4.6.1 CSL-689 (recombinant activated VII-FP) - CSL Behring
4.7 Comparative Efficacy and Safety of Pipeline Products
4.8 Product Competitiveness Framework
5 Clinical Trial Analysis
5.1 Failure Rate
5.1.1 Overall Failure Rate
5.1.2 Failure Rate by Phase and Molecule Type
5.1.3 Failure Rate by Phase and Molecular Target
5.2 Clinical Trial Size
5.2.1 Patient Enrollment per Product by Molecule Type and Stage of Development
5.2.2 Patient Enrollment per Product by Molecular Target and Stage of Development
5.2.3 Patient Enrollment per Trial by Molecule Type, Molecular Target and Stage of Development
5.2.4 Patient Enrollment per Trial by Molecular Target and Stage of Development
5.3 Clinical Trial Duration
5.3.1 Clinical Trial Duration by Molecule Type
5.3.2 Clinical Trial Duration by Molecular Target
5.4 Competitive Clinical Trials Metrics Analysis
6 Multi-scenario Forecast
6.1 Geographical Markets
6.2 Asia-Pacific Market
6.3.1 Treatment Usage Patterns
6.3.2 Annual Cost of Therapy
6.3.3 Market Size
6.4.1 Treatment Usage Patterns
6.4.2 Annual Cost of Therapy
6.4.3 Market Size
6.5.1 Treatment Usage Patterns
6.5.2 Annual Cost of Therapy
6.5.3 Market Size
6.6 South Korea
6.6.1 Treatment Usage Patterns
6.6.2 Annual Cost of Therapy
6.6.3 Market Size
6.7.1 Treatment Usage Patterns
6.7.2 Annual Cost of Therapy
6.7.3 Market Size
7 Drivers and Barriers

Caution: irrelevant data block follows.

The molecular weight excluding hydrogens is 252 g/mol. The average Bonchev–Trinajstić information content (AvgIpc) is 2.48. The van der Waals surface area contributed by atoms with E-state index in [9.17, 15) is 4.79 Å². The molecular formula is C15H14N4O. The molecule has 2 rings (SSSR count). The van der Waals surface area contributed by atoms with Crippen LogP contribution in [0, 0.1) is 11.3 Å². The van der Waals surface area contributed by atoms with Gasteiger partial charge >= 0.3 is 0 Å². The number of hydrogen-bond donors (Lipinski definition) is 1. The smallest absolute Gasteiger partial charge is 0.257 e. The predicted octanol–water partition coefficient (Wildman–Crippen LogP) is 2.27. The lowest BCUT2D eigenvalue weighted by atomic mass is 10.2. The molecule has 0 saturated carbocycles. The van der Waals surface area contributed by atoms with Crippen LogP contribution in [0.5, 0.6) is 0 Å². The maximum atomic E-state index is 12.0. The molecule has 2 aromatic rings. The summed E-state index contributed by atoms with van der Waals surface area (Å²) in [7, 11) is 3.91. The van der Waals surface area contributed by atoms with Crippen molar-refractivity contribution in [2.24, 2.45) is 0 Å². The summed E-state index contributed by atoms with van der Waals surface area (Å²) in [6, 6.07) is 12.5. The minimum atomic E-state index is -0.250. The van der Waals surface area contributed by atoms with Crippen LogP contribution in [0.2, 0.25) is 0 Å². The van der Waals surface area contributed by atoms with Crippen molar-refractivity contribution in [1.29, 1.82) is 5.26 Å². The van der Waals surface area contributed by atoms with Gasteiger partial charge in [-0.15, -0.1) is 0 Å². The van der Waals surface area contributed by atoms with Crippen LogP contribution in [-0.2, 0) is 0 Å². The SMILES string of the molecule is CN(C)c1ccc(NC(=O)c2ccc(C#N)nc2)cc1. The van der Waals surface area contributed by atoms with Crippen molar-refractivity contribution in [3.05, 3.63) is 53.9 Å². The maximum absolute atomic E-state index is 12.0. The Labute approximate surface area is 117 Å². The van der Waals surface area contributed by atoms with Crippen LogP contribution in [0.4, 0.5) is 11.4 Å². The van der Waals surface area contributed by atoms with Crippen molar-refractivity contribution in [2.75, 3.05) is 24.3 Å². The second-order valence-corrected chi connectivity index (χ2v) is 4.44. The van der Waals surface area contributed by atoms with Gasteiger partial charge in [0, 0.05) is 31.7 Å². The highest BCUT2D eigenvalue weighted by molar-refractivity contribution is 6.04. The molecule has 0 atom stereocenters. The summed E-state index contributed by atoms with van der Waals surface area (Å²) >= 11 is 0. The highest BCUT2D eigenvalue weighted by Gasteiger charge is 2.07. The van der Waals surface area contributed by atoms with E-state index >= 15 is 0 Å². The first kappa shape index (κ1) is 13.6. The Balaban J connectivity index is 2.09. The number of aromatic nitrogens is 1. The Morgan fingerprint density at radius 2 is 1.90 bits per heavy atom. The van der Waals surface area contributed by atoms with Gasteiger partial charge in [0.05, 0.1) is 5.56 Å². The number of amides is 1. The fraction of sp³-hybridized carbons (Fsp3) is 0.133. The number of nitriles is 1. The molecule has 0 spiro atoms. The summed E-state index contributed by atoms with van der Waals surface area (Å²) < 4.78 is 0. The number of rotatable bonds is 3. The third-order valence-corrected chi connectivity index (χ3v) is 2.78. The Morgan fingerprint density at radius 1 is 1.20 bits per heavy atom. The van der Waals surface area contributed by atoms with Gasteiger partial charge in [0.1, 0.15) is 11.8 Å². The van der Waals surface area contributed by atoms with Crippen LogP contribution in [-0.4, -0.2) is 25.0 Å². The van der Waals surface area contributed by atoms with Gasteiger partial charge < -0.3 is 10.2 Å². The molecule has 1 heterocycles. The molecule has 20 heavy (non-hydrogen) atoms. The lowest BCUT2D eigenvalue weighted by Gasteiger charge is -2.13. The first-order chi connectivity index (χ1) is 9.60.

7.1.1 Increasing Awareness
7.1.2 Promising Late-Stage Pipeline Products with Potential to Change Treatment Paradigm
7.1.3 Continued Uptake of Recently Approved Therapies
7.1.4 Increasing Usage of Prophylactic Therapies
7.2.1 Low Diagnosis and Low Treatment Rate
7.2.2 Low Access to Factor Replacement Therapies
7.2.3 Limitation of Premium Pricing
8 Deals and Strategic Consolidations
8.1 Licensing Deals
8.1.1 Deals by Region and Value
8.1.2 Number of Disclosed and Undisclosed Deals by Year, Aggregate Deal Value
8.1.3 Deal Value by Stage of Development, Molecule Type, and Molecular Target
8.1.4 Key Licensing Deals
8.2 Co-development Deals
8.2.1 Deals by Region and Value
8.2.2 Number of Disclosed and Undisclosed Deals by Year, Aggregate Deal Value
8.2.3 Deal Value by Stage of Development, Molecule Type, and Molecular Target
8.2.4 Key Co-development Deals
For more information about this report visit https://www.researchandmarkets.com/research/zm3jfk/hemophilia_a_and